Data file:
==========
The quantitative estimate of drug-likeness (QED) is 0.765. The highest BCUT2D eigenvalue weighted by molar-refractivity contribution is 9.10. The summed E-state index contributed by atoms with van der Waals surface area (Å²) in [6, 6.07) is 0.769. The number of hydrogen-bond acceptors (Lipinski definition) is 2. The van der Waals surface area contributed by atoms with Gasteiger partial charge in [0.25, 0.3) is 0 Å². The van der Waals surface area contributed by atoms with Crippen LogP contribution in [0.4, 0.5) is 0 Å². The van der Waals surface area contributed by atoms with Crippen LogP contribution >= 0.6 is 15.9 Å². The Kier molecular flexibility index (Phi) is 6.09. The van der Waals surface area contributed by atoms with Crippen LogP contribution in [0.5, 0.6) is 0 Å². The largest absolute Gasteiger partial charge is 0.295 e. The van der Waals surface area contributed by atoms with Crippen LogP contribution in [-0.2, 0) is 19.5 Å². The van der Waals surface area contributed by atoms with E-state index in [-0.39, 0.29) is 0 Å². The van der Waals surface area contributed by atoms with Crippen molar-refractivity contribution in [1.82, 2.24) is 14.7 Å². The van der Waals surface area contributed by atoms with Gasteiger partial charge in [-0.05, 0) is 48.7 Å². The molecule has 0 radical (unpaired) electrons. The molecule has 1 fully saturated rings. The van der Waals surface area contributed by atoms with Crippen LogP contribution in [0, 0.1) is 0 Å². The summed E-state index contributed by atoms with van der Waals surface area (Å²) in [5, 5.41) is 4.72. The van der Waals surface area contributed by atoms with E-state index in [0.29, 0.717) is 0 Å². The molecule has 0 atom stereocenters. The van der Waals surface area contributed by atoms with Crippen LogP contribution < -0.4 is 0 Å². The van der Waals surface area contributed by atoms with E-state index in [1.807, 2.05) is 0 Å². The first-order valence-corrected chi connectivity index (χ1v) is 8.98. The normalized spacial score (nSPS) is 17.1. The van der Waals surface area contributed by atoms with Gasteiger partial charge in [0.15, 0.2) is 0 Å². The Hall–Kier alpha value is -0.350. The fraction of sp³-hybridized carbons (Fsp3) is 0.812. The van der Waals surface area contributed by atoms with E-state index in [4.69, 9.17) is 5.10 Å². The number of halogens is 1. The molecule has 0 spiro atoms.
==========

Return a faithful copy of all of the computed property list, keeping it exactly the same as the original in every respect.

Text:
The quantitative estimate of drug-likeness (QED) is 0.765. The highest BCUT2D eigenvalue weighted by molar-refractivity contribution is 9.10. The summed E-state index contributed by atoms with van der Waals surface area (Å²) in [6, 6.07) is 0.769. The number of hydrogen-bond acceptors (Lipinski definition) is 2. The van der Waals surface area contributed by atoms with Gasteiger partial charge in [0.25, 0.3) is 0 Å². The van der Waals surface area contributed by atoms with Crippen LogP contribution in [0.4, 0.5) is 0 Å². The van der Waals surface area contributed by atoms with Crippen LogP contribution >= 0.6 is 15.9 Å². The Kier molecular flexibility index (Phi) is 6.09. The van der Waals surface area contributed by atoms with Crippen LogP contribution in [0.5, 0.6) is 0 Å². The largest absolute Gasteiger partial charge is 0.295 e. The van der Waals surface area contributed by atoms with Crippen LogP contribution in [-0.2, 0) is 19.5 Å². The van der Waals surface area contributed by atoms with E-state index in [-0.39, 0.29) is 0 Å². The van der Waals surface area contributed by atoms with Crippen molar-refractivity contribution in [1.82, 2.24) is 14.7 Å². The van der Waals surface area contributed by atoms with Gasteiger partial charge in [-0.05, 0) is 48.7 Å². The molecule has 0 radical (unpaired) electrons. The molecule has 1 fully saturated rings. The van der Waals surface area contributed by atoms with Crippen LogP contribution in [0, 0.1) is 0 Å². The summed E-state index contributed by atoms with van der Waals surface area (Å²) in [5, 5.41) is 4.72. The van der Waals surface area contributed by atoms with E-state index in [0.29, 0.717) is 0 Å². The molecule has 0 atom stereocenters. The van der Waals surface area contributed by atoms with Crippen LogP contribution < -0.4 is 0 Å². The van der Waals surface area contributed by atoms with E-state index in [1.807, 2.05) is 0 Å². The first-order valence-corrected chi connectivity index (χ1v) is 8.98. The normalized spacial score (nSPS) is 17.1. The van der Waals surface area contributed by atoms with Gasteiger partial charge in [0.15, 0.2) is 0 Å². The Hall–Kier alpha value is -0.350. The fraction of sp³-hybridized carbons (Fsp3) is 0.812. The van der Waals surface area contributed by atoms with E-state index in [4.69, 9.17) is 5.10 Å². The number of halogens is 1. The molecule has 0 spiro atoms.